SwampMan has a toolbox on the back of his truck. Underneath the toolbox, he has some coils of rope and a tow strap just in case lumber needs tying down, or a stump needs pulling, or my vehicle breaks down. Leaves blow in and settle there. Apparently this is prime nesting territory.
I have to periodically clean eggs out of the back of SwampMan’s truck. Yes, yes, it is handy when I am driving down the road and visiting people who say something about needing to get some eggs and I can say “well, let me check the back of the truck”, but these are bantams laying those darned eggs. As soon as they decide enough eggs have accumulated, they go into full mother mode.
I’ve been keeping the eggs cleaned out of the back of the truck because SwampMan will get all annoyed to find them back there. Well. Annoyed doesn’t really cover his emotions adequately. “Losing his shit” is a little closer. He is not a chicken fancier unless said chicken is breaded, deep fried, and greens, biscuits and gravy are involved. There are four or five small hens that are using the back of the truck as an egg production facility, though, and if I forget about them for a couple days, there will be a lot of eggs in there.
I forgot about the eggs this week. I drove SwampMan’s truck up our bumpy driveway to the gate and a dark brown hen flew squawking out of the back of the truck. “Well, crap.” I looked in the back. There were a LOT of eggs back there. “I’ll clean it out later when I get home from the grocery store!” I told myself. In the evening, I was driving up the driveway again. “I wonder if that chicken is back?” I asked myself as I stopped at the gate. I went around to the back of the truck and peeped in. Nope. There was a wheaten hen (which is a light buff color with golden neck feathers) on the back now, and she wasn’t moving. Crap. I poked her a couple times with my fingers to encourage her to move. She bit my finger. I poked her gently with a stick to encourage her to move, because I didn’t want her panicking and flying into somebody’s windshield at 65 mph. No way, Jose. She was stayin’ with the eggs. *sigh* I took the truck back and parked it and took my truck which meant I would have to buy gas.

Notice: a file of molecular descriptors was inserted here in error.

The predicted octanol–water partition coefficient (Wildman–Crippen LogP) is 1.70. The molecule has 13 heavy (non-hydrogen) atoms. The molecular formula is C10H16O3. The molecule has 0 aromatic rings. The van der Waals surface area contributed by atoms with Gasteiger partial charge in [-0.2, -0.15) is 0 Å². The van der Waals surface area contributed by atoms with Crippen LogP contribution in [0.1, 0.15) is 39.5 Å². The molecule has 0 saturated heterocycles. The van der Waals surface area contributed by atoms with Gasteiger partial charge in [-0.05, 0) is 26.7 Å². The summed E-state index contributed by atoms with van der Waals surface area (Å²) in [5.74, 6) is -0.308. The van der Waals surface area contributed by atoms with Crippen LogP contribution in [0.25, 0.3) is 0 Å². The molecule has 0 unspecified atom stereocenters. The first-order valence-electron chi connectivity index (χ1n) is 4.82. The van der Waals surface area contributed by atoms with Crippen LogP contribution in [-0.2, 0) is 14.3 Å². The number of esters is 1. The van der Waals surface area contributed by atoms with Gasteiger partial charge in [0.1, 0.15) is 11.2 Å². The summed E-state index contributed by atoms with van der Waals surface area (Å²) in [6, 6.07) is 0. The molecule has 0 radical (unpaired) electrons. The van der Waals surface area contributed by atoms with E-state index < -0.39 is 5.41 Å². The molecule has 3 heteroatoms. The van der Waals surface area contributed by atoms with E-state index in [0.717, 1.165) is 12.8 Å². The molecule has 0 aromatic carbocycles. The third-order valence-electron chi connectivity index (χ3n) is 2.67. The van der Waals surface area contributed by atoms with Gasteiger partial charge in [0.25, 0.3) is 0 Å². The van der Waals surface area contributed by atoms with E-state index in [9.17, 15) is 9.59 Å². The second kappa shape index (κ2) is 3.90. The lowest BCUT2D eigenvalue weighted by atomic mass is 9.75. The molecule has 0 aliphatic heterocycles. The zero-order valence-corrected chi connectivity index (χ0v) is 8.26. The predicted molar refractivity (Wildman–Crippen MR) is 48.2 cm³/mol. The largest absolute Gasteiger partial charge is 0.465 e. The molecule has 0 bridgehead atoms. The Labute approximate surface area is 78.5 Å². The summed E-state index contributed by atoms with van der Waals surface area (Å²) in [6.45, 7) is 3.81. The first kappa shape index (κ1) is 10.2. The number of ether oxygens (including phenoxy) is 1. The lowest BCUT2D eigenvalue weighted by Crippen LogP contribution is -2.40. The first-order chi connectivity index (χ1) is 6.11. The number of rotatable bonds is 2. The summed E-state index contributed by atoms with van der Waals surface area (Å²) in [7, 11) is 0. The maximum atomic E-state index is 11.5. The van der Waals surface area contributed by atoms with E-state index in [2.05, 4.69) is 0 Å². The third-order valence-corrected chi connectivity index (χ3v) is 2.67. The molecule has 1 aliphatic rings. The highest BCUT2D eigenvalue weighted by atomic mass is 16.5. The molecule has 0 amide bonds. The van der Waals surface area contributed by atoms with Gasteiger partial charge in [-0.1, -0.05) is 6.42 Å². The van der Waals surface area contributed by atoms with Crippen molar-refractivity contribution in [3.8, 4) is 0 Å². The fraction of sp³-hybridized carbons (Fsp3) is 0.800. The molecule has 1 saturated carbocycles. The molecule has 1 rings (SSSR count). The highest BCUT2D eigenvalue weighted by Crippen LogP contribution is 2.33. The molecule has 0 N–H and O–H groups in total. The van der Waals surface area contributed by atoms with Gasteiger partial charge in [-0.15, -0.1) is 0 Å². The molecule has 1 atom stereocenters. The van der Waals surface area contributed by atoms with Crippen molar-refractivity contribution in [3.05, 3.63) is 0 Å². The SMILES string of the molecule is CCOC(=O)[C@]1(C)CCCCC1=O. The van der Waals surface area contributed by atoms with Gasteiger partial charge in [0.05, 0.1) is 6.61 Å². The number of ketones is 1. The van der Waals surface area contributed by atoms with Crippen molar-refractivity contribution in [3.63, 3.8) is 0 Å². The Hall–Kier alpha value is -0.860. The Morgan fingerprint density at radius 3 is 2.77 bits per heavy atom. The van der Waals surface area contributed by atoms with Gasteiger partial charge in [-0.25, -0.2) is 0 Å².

Next morning, SwampMan and the boys were loading the truck up for a trek to McDonald’s while getting the truck’s oil changed at the garage next door, since SwampMan probably shouldn’t be crawling around underneath a truck just yet. The boys suggested Burger King across the street, but I told them them that SwampMan wasn’t quite up to sprinting across a four-lane highway with two grandsons in tow just yet. “Oh, wait!” I yelled as they got in. “I have to move a hen and her eggs outta the back of your truck!”
SwampMan said bad words about my chickens and looked into the bed of his truck. SwampMan poked her roughly with his cane. She didn’t move. “STOP THAT!” I ordered. “I’m getting all of them!” So, I lined a bucket with hay, and started removing eggs. And removing eggs. And removing eggs. Meanwhile, she was picking my hand and fingers HARD every time I reached underneath her. I moved TWENTY ONE EGGS out from around and underneath that little hen. I picked her up, squawking in protest, and stuffed her in the bucket and put a lid on it so she’d settle down.
I sat the bucket down on the bed of the truck, and jumped down. AAAAAAAAGH! I landed crooked and my right knee let me know all about it. I yelled, then limped down the driveway to open the gate, bucket with chicken and eggs in hand. I set the chicken down to force the gate to roll open, and AAAAAGH! Muscles across my back decided to go into a spasm.
SwampMan drove up to the gate then stopped, looking down from the truck at me standing on one leg like a demented flamingo in my hot pink shirt while holding a bright orange 5-gallon Home Depot bucket filled with an angry hen and her eggs. “WHY?” he demanded “WHY in the world did you jump off the back of the truck?”
What? “Because I wanted to GET DOWN!” I explained.
“Well, stop it. We can’t do that any more! It ain’t like you’re still 20. Or 30. Or 40…”
“Yeah, whatever.” At least he didn’t say “It ain’t like you still weigh 120. Or 130. Or 140. Or 150….”